A Matter of Growing Concern: Agricultural Workers in Smoky Conditions

With wildfires becoming more frequent in more regions of the US, the health hazards of working outdoors in smoky air is at issue for hundreds of thousands of workers—not just those fighting the fires—and workers don’t have to be that close to the fire to be affected. Wildfires are not only more frequent than ever, they are more severe and more toxic. 

Farm workers in wildfire-prone areas face particular risks that come with agricultural work. The work they’re performing usually can’t be postponed, and it is physically demanding work.

Your agricultural clients have tough decisions to make when it comes to protecting their employees from wildfire smoke—the health effects aren’t fully understood; knowing when it’s safe to work is largely a judgement call; and the growing number of regulations don’t offer much clarity in making that judgement.

What wildfire smoke can do to farm workers

Researchers and public health professionals don’t fully understand the hazardous effects of wildfire smoke because of its complexity. Now that more wildfires are taking man-made structures with them, their smoke is made up of many different types and amounts of potentially toxic compounds. Wildfire smoke also changes quickly depending on the environment—and weather and the type of vegetation burning make a big difference as well.

“A unique dilemma for agricultural workers during times of poor air quality is that they often live in congregate housing provided by farm labor employers,” said Elaine Bruce, Technical Underwriting Specialist for Foresight. “Housing of this type may not have adequate air filters and/or air conditioning that you would see in many American homes. The typical farm worker does not have the ability to return to good indoor air quality after spending several hours a day working in smoky conditions.”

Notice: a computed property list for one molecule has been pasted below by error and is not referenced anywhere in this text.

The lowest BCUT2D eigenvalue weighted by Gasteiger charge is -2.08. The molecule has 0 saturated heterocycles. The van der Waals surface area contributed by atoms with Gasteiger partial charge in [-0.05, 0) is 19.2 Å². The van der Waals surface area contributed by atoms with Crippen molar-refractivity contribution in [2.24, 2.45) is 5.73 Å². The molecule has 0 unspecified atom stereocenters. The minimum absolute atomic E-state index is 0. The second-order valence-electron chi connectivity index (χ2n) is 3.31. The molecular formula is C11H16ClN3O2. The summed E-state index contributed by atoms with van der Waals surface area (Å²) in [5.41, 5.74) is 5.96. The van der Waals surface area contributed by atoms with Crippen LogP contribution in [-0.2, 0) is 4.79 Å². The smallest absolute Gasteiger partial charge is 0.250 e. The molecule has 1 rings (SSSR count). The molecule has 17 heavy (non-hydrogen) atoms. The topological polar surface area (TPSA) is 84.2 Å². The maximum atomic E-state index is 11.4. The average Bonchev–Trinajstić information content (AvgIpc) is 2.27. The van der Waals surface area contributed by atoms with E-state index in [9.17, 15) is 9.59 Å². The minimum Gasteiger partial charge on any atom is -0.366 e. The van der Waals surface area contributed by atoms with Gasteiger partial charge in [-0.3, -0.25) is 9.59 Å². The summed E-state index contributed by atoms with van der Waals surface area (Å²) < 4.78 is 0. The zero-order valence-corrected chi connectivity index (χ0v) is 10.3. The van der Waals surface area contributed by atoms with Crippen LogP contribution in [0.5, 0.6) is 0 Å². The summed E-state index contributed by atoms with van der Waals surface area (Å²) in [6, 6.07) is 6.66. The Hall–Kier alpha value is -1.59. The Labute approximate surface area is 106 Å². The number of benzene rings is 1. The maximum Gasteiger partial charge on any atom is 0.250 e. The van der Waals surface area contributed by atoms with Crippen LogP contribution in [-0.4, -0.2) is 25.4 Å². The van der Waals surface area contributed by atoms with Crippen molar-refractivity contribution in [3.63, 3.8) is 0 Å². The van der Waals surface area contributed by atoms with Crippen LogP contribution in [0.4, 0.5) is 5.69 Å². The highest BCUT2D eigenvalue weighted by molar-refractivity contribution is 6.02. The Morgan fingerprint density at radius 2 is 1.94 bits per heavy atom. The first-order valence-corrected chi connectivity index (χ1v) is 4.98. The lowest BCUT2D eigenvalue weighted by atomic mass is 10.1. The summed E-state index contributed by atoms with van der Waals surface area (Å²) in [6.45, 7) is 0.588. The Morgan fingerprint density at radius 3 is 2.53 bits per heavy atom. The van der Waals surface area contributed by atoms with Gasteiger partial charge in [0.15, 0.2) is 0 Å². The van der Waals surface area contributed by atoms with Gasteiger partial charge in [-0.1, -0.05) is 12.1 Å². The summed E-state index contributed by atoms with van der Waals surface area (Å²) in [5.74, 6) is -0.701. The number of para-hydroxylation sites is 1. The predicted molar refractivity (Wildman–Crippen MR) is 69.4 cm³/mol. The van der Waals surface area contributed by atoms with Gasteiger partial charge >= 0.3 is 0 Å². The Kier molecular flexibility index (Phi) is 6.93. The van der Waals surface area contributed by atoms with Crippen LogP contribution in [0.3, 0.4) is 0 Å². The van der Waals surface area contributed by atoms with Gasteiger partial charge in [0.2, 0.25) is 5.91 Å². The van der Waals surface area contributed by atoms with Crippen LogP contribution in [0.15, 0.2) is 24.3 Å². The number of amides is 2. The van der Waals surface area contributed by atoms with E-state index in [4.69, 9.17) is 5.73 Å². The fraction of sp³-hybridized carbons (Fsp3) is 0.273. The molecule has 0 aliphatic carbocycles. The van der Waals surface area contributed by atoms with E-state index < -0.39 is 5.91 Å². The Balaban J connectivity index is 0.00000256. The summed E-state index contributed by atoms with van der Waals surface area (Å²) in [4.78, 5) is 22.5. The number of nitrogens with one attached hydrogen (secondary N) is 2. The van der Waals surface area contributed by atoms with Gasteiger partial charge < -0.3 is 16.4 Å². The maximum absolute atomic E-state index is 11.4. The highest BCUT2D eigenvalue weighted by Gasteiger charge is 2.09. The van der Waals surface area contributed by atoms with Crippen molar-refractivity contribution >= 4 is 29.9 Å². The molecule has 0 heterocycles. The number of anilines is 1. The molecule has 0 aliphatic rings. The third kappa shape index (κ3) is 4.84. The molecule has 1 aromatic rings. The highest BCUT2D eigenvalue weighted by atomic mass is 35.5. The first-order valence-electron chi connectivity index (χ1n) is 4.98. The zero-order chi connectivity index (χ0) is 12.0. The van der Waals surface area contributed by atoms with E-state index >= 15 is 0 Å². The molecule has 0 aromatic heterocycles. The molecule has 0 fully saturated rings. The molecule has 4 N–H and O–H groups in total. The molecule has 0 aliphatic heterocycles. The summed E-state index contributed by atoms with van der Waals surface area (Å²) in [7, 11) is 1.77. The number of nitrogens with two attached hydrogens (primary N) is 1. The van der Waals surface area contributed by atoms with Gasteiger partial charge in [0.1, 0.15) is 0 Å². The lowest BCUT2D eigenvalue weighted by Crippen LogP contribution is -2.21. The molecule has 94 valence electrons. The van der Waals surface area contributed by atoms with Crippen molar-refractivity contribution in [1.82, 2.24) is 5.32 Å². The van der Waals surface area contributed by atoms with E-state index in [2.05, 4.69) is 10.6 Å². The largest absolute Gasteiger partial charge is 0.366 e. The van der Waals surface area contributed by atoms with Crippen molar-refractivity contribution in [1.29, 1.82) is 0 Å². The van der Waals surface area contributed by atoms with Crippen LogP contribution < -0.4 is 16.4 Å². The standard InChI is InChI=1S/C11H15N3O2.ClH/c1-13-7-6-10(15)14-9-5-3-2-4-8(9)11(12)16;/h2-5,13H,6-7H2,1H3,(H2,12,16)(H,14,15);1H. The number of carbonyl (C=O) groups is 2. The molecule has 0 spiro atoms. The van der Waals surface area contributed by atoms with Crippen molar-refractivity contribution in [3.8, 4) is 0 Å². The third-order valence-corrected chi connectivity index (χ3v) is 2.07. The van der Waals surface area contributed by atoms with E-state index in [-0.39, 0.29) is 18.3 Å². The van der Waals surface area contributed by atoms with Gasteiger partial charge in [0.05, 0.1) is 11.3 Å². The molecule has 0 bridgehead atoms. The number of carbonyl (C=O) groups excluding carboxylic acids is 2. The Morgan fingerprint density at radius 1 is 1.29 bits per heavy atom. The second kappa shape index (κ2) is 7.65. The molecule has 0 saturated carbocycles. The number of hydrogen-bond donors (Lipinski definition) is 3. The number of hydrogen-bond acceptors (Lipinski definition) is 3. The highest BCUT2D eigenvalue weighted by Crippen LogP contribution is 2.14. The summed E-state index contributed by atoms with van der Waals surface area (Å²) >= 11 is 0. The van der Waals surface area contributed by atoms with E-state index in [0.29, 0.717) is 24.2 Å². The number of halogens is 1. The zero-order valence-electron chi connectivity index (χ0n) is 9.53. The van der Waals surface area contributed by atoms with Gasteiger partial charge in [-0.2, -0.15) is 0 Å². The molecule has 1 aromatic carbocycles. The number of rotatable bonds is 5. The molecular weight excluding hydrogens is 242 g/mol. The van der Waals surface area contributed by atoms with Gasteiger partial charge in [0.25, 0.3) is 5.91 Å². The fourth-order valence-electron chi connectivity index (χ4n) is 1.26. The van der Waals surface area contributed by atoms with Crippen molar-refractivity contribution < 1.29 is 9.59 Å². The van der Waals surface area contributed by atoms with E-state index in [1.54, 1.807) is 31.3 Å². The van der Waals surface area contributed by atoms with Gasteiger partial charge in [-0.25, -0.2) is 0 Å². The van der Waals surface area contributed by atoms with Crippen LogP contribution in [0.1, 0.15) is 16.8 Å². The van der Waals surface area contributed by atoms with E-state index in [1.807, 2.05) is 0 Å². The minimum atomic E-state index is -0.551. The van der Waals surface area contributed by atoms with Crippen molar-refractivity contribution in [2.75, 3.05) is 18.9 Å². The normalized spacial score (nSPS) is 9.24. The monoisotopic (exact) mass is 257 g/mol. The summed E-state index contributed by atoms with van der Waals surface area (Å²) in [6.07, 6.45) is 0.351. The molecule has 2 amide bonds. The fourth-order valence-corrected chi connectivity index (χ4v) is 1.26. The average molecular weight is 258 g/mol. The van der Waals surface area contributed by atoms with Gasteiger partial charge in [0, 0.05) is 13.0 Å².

Even though the CDC acknowledges the limited amount of information on exactly how wildfire smoke can affect an outdoor worker’s health, there has been a large amount of research on how exposure to wildfire smoke affects the health of the general public. Based on that research, it’s clear that exposure leads to adverse health outcomes such as:

  • Eye irritation, sore throat, wheeze, and cough
  • Asthma and chronic obstructive pulmonary disease (COPD) exacerbations
  • Bronchitis and pneumonia
  • Adverse birth outcomes
  • Cardiovascular (heart and blood vessel) outcomes

Health hazards vary from person to person based on age, overall health conditions (pre-existing heart or lung disease), the amount of time they’re exposed and the type of work they’re performing. Heavier breathing in more physically demanding work such as farm labor also makes a difference. 

How much is too much? What the regulators say

Farmworker with a face mask cutting up harvested vegetables

Wildfire smoke contains chemicals, gases, and fine particles. The greatest health hazards from the smoke comes from breathing the fine particles in the air. The smallest and most harmful particulate matter found in smoky air is called PM2.5, which means the solid particles and liquid droplets suspended in the air have an aerodynamic diameter of 2.5 micrometers or smaller.

In 2019 California’s Division of Occupational Safety and Health (Cal/OSHA) enacted an emergency regulation requiring employers to take measures to protect workers from wildfire smoke when the Air Quality Index(AQI)  reaches 151 or greater and where the employer “should reasonably anticipate that employees may be exposed to wildfire smoke.”